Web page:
Cat Ashton was appointed as Head Chef at Paradise by way  in Kensal Green earlier this year. Aussie born, Ashton was previously Head Chef at  Petersham Nurseries. Bringing contemporary European flavours to the fore, Ashton is developing the Parlours’s culinary offering whilst continuing its commitment to thoughtfully sourced, high quality, honest food. We get to know the lady behind the downright tasty dishes being created in the kitchen.

Tell us a bit about your journey to where you are now. How hard has it been to climb the chef ladder?


Starting out in bakeries and cafes since I was 14 years old in Byron Bay, Australia. I’ve let my journey take me around the world. First into the fine dining scene when I was 17 in Melbourne, to working my way up in some of the best restaurants (Sarti, Momo, Stokehouse) and then my travels took me to work experience in Boston, Istanbul and Scotland. It was after my travels through the continents that I settled in London. I was invited to help run the Michelin-starred restaurant Petersham Nurseries with Greg Maluof. My love for fresh, seasonal and simple produce evolved and grew. It has been a long and hard journey but so fruitful and motivational, I have loved every minute.

Do you think being a woman in the food industry is a help or a hindrance?

Help. It has always been a one sided affair, being the only girl in a crew of 8 boys has always been very common – but I love it! I have always loved my boys, having to keep up with them has given me one of the best learning curves as you always go above and beyond to be noticed, and you always do.

What’s your first memory of food? Have you always wanted to be a chef ?


My first memory of food is when I started making cakes when I was 11.  My fascination with the cookery world started when I was very young. I was watching Jamie Oliver on TV, his passion and enthusiasm just inspired me. He basically was shouting from the roof top about the simplest ingredients like smell of fresh parsley and the taste of a beautiful Italian basil. Instantly, I was obsessed. My mum came along with me on my journey, supporting me 100% by buying me cooking books, pasta machines and knives since I was 12.

You’ve worked in some incredible restaurants around the world – what country has inspired you the most and why?

Turkey, hands down. Working in Changa in Istanbul for a month opened my eyes to a different world, a different culture, story, produce and way of life. The beautiful grilling smell of the street vendors and the cooking of koftes, or the rich, sweet perfumes of the Turkish delight shops along Istiklal street.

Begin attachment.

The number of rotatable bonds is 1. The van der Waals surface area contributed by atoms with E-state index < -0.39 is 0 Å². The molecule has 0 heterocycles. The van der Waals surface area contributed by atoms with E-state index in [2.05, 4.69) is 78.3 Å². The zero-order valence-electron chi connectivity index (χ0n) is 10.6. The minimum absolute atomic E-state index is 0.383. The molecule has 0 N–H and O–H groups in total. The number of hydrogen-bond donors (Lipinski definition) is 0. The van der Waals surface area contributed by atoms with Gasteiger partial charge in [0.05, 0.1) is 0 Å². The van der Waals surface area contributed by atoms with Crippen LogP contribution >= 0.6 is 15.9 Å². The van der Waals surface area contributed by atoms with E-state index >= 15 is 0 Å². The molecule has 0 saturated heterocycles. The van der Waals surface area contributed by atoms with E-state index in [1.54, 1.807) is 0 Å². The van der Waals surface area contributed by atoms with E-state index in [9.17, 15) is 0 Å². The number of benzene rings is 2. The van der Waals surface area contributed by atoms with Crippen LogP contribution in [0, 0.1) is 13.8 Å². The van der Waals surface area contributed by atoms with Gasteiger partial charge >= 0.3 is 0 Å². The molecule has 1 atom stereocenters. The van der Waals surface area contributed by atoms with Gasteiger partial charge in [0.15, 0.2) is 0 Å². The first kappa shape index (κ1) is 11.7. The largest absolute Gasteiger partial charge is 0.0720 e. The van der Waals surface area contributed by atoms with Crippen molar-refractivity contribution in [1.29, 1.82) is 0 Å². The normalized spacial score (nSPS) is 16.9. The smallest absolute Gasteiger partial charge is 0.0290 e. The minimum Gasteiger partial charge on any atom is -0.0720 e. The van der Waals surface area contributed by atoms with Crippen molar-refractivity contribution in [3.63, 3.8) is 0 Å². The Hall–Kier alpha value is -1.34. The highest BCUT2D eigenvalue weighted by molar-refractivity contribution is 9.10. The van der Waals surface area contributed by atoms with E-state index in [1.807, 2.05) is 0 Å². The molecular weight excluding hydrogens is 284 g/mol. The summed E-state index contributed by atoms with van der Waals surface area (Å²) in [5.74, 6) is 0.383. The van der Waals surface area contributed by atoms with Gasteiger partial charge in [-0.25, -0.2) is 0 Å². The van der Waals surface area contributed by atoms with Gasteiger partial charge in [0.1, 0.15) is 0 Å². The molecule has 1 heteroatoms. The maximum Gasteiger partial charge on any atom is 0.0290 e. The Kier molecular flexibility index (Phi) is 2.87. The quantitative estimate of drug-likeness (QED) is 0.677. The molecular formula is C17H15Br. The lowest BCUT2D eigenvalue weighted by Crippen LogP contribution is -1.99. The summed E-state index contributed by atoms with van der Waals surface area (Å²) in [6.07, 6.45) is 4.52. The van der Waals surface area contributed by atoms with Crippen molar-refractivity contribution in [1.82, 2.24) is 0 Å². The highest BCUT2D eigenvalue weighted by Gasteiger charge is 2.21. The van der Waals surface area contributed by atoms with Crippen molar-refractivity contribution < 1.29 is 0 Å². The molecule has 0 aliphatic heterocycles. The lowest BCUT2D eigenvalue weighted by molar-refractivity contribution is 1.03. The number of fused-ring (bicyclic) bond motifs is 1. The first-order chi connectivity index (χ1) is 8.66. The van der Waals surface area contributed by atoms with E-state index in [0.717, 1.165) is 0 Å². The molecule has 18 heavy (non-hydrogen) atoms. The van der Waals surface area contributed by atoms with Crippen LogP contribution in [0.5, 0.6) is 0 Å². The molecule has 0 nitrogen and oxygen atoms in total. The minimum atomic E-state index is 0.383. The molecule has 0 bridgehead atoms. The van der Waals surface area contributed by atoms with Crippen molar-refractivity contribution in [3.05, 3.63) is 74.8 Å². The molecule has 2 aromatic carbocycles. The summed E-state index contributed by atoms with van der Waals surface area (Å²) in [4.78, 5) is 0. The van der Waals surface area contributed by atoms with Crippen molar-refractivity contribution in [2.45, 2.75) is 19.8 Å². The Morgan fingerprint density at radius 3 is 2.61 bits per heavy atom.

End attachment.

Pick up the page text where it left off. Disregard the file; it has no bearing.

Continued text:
Plates – do we still need them? How do you feel about serving food on things that aren’t plates?

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I believe plates will always play a part in the food world. But for me it’s all about variety, different shapes, sizes, bowls and textures. I think themes are really important, but it’s all about tying them in to the venue in which you operate. I do love good wooden boards, ceramics and Spanish terracotta.

What’s your signature dish?

It’s a tie between my seared tuna or the slow roasted lamb we do at Paradise. For the summer months, my seared sesame tuna with avocado fattoush salad and tahini yoghurt, inspired from my travels around Turkey and from my mentor, Greg Malouf. My ode to the winter months is my slow roasted lamb shoulder, parsnips puree, spices swiss chard and Marsala jus. The warmth, comfort and love in the dish keeps people coming back for more, with completely empty plates frequently coming back to kitchen with customers regular mopping up the last of the beautiful sauce with a warm remarry roll.

The best thing about your job:


Teaching. I love inspiring not just my chefs but my entire team about the ethos and love in creating a seasonal and sustainable menu. Sourcing beautiful ingredients from around the world and showcasing how good food can be produced in an ethical and sustainable environment. It becomes a complete cycle when our customers at Paradise can resonate with the passion and enthusiasm about food that I love instilling in our staff.

The worst thing about your job:

Long hours. An 85 hour working week can be quite common for me. But when it’s in such a great environment, with great people and good food, it is all worth it.

London’s best restaurant is:


After a recent visit to Dabbous last week, it is new love. Ollie Dabbous seasonal menu is full of colours, textures, flowers and flavours. All my favourite things. His tasting menu was one of the best tasting (and value) menus I have had in a while.

London’s best cocktail bar is:

Milk and Honey. A London institution that has lasted the time, with all the niches and cliches of the cocktail world. Unfailing excellence, perfect cocktails and great staff.

Bloody Mary or Mojito?

MOJITO! I love the freshness and flavour. Fresh lime and torn mint, my favourite smells and tastes!

Where would you go for a coffee fix?


Workshop Coffee Co. Seriously good coffee, perfect buzz and just the right amount of sass.

If you’re hosting a dinner party, what’s your go-to dish?

My go to dish is one of my favourite desserts, Bailey and banana bread and butter pudding. My housemates go crazy when they can smell in in the oven and not once has there ever been left overs. I learned how to making it when I was 14 from one of Jamie Oliver’s cookbooks and haven’t looked back since, tweaking and perfecting it over the years (and of course, the amount of baileys has considerably increased).